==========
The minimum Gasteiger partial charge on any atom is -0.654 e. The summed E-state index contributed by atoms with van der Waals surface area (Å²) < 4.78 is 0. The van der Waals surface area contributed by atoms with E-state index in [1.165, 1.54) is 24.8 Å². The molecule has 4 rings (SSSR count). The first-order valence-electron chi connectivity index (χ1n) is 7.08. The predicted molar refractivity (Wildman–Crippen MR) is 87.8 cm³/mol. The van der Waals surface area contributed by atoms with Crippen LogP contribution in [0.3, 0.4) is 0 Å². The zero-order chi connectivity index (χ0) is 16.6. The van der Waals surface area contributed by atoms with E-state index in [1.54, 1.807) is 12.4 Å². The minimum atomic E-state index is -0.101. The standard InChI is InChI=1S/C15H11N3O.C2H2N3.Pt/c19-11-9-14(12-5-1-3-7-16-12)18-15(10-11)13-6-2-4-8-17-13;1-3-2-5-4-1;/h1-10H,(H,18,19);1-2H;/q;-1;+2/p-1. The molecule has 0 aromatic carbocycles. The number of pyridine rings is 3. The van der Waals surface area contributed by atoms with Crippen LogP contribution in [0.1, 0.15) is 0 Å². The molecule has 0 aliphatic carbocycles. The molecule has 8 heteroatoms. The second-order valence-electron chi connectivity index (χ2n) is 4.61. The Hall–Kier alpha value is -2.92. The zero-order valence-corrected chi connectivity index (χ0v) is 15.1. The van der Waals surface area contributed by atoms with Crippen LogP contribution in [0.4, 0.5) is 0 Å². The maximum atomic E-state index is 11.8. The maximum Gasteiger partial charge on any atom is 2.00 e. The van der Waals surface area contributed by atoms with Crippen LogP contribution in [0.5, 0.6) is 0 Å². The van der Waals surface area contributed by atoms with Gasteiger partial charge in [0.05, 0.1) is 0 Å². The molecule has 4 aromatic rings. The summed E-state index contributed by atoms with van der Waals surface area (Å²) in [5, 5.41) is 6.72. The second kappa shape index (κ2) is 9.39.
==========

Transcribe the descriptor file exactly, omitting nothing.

The minimum Gasteiger partial charge on any atom is -0.654 e. The summed E-state index contributed by atoms with van der Waals surface area (Å²) < 4.78 is 0. The van der Waals surface area contributed by atoms with E-state index in [1.165, 1.54) is 24.8 Å². The molecule has 4 rings (SSSR count). The first-order valence-electron chi connectivity index (χ1n) is 7.08. The predicted molar refractivity (Wildman–Crippen MR) is 87.8 cm³/mol. The van der Waals surface area contributed by atoms with Crippen LogP contribution in [0.3, 0.4) is 0 Å². The zero-order chi connectivity index (χ0) is 16.6. The van der Waals surface area contributed by atoms with E-state index in [1.54, 1.807) is 12.4 Å². The minimum atomic E-state index is -0.101. The standard InChI is InChI=1S/C15H11N3O.C2H2N3.Pt/c19-11-9-14(12-5-1-3-7-16-12)18-15(10-11)13-6-2-4-8-17-13;1-3-2-5-4-1;/h1-10H,(H,18,19);1-2H;/q;-1;+2/p-1. The molecule has 0 aromatic carbocycles. The number of pyridine rings is 3. The van der Waals surface area contributed by atoms with Crippen LogP contribution in [0.1, 0.15) is 0 Å². The molecule has 0 aliphatic carbocycles. The molecule has 8 heteroatoms. The second-order valence-electron chi connectivity index (χ2n) is 4.61. The Hall–Kier alpha value is -2.92. The zero-order valence-corrected chi connectivity index (χ0v) is 15.1. The van der Waals surface area contributed by atoms with Crippen LogP contribution in [0.4, 0.5) is 0 Å². The maximum atomic E-state index is 11.8. The maximum Gasteiger partial charge on any atom is 2.00 e. The van der Waals surface area contributed by atoms with Crippen LogP contribution in [0.5, 0.6) is 0 Å². The van der Waals surface area contributed by atoms with Gasteiger partial charge in [0.05, 0.1) is 0 Å². The molecule has 4 aromatic rings. The summed E-state index contributed by atoms with van der Waals surface area (Å²) in [5, 5.41) is 6.72. The second kappa shape index (κ2) is 9.39.